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4.5 year old - nursery said he doesn't always listen / prefers to follow own agenda

(15 Posts)
EssexMummy123 Mon 29-Jun-15 16:25:44

DS attends two nurseries, a private day nursery and more recently a school nursery, the private nursery have never had a problem and feedback has always been positive, children always come running over to play with him when we get there and the staff all seem to like him - yes he's energetic / full of beans but he can sit and concentrate at circle time and does what's told at meal times etc.

The last couple of pick-ups at the school nursery however have not gone so well, the feedback has been that they've had to speak to him about disrupting the other children (when they don't want to play with him) not listening / doing as he's told when he would rather be doing something else.

At home he does like to not listen / push the boundaries, e.g. not wanting to go to bed at bedtime - we use the 123 magic system and occasionally a 3 would lead to the naughty step. I've also read 'How to talk' and 'Calmer Happier Parenting' and try to use those techniques.

I'm really really upset because I think the nursery teacher plans to feed this back to his reception teacher and I'm worried he's going to have a bad reputation before he even starts and I feel like I've done a very poor job in teaching boundaries..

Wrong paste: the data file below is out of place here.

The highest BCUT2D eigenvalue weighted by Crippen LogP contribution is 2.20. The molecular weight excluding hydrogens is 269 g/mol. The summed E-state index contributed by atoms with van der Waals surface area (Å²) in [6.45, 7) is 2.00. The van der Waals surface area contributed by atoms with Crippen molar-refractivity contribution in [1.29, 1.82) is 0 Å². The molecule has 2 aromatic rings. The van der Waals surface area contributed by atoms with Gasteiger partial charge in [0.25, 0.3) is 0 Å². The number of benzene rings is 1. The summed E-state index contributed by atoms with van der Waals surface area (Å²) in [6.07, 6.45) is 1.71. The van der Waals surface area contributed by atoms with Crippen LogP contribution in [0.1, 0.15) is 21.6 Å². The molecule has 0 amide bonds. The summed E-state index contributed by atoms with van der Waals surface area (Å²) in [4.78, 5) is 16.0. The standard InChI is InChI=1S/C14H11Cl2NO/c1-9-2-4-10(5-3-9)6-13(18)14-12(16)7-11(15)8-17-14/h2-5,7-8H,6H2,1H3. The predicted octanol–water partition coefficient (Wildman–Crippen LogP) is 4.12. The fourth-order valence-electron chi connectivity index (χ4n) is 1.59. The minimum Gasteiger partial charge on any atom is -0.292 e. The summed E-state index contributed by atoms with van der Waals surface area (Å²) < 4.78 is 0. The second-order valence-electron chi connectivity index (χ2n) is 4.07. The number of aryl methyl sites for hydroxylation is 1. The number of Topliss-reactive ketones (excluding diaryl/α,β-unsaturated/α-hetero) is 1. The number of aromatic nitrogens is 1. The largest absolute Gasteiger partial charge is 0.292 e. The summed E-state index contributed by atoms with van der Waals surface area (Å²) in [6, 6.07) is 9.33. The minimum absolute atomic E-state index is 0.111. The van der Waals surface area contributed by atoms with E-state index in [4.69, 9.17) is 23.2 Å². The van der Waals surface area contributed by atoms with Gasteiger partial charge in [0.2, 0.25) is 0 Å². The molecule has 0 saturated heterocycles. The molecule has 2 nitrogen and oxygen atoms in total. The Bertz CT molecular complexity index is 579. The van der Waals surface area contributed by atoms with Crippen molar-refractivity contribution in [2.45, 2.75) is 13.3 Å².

Any positive suggestions?

ppeatfruit Mon 29-Jun-15 16:37:48

Please don't worry at all, he sounds totally normal to me and I'm an ex CM\nanny and EY teacher.

There seem to be some nursery helpers who haven't learned about child development\psychology, we should all know how different dcs are and how children learn to concentrate at different ages too!!
I remember giving private lessons to a lovely 6 yr old boy who's private school said he was disruptive, he wasn't grin.

EssexMummy123 Mon 29-Jun-15 16:58:11

thank-you very much.

LittleLionMansMummy Mon 29-Jun-15 18:49:10

Just reassurance really. Ds sounds similar, same age. It's not that he deliberately doesn't listen or is naughty as such, but his curiosity about everything around him completely overrides everything else. If he sees something that needs further investigation, you cannot gain his attention until he's physically touched it and investigated. It's an impulse he just can't seem toignore. He will listen if you explain something is dangerous though. His nursery and cm love his energy and enthusiasm and have never sought to curb it unless it has a negative impact on other children. It's how he learns and they embrace it. Maybe mention different learning styles to them and ask how they're channeling it to help prepare him for a more structured school environment.